Will this be lowest-attended Super Bowl ever?

In a word, yes.

A general view of the Tampa Bay Buccaneers playing against the Minnesota Vikings at Raymond James Stadium on December 13, 2020 in Tampa, Florida. (Photo by Mike Ehrmann) (Getty Images)

The Tampa Bay Buccaneers will be the first team in NFL history to play in a Super Bowl at its home stadium when the squad competes in Super Bowl LV in Tampa against the Kansas City Chiefs.

But how much of an advantage will Tampa Bay actually have?

In terms of a vocal crowd that’s primarily pro-Buccaneers, probably not much of an advantage at all.

Due to restrictions caused by the COVID-19 pandemic, the game will be the lowest-attended Super Bowl ever, and by a wide margin.

The National Football League has capped attendance at about 22,000, which is roughly one-third of the 65,890 capacity of the stadium.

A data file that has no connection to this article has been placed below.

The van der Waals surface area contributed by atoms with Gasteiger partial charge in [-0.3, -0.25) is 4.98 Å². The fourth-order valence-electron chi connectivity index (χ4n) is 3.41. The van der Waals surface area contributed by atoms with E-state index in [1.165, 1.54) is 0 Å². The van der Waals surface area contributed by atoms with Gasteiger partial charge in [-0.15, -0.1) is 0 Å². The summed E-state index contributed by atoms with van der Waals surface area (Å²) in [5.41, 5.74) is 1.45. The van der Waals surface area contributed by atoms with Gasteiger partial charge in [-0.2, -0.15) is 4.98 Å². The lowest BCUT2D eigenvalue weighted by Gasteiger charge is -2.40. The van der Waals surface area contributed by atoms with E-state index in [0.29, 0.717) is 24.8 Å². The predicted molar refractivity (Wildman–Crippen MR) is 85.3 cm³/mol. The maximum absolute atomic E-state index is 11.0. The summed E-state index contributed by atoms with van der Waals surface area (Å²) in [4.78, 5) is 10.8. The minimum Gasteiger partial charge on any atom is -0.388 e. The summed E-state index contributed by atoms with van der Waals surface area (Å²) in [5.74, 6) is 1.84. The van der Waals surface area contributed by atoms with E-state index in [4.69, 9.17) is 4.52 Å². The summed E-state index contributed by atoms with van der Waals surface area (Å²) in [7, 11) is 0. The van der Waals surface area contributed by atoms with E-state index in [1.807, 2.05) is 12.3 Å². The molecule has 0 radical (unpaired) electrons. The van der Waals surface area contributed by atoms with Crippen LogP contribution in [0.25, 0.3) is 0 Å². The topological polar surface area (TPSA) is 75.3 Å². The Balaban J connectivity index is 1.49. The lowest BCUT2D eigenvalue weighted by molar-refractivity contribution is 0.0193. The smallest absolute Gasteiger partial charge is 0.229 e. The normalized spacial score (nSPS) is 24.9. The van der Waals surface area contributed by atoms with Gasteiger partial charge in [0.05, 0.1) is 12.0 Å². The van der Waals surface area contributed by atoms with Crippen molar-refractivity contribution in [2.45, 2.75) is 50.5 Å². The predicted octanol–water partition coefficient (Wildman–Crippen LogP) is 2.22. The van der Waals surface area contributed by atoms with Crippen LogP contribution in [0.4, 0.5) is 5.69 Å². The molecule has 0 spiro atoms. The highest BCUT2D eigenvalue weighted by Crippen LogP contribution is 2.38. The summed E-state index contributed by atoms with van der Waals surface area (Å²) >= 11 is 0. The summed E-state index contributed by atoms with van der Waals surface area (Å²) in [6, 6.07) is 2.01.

The NFL is also giving away 7,500 of those tickets to vaccinated health care workers, so there only will be 14,500 ticket-buying fans in the stadium, who can be from all over the country.

The game will no doubt shatter the record for the lowest-attended Super Bowl, a distinction that’s been held by Super Bowl I in Los Angeles, which had a crowd of 61,946.

Not surprisingly, the prices for the limited number of tickets are at a record high.

The cheapest tickets as of Jan. 26 were $6,340, according to StubHub.

In contrast, the average cost of a ticket to last year’s Super Bowl in Miami that had a stadium at full capacity was $3,488, according to the Sporting News.

So while the Buccaneers are indeed playing at home, unless it’s only locals in Tampa who have thousands of dollars lying around to spend for the limited number of tickets, there likely won’t be the edge in crowd noise they would have had, if they were to have advanced to the game under normal circumstances.


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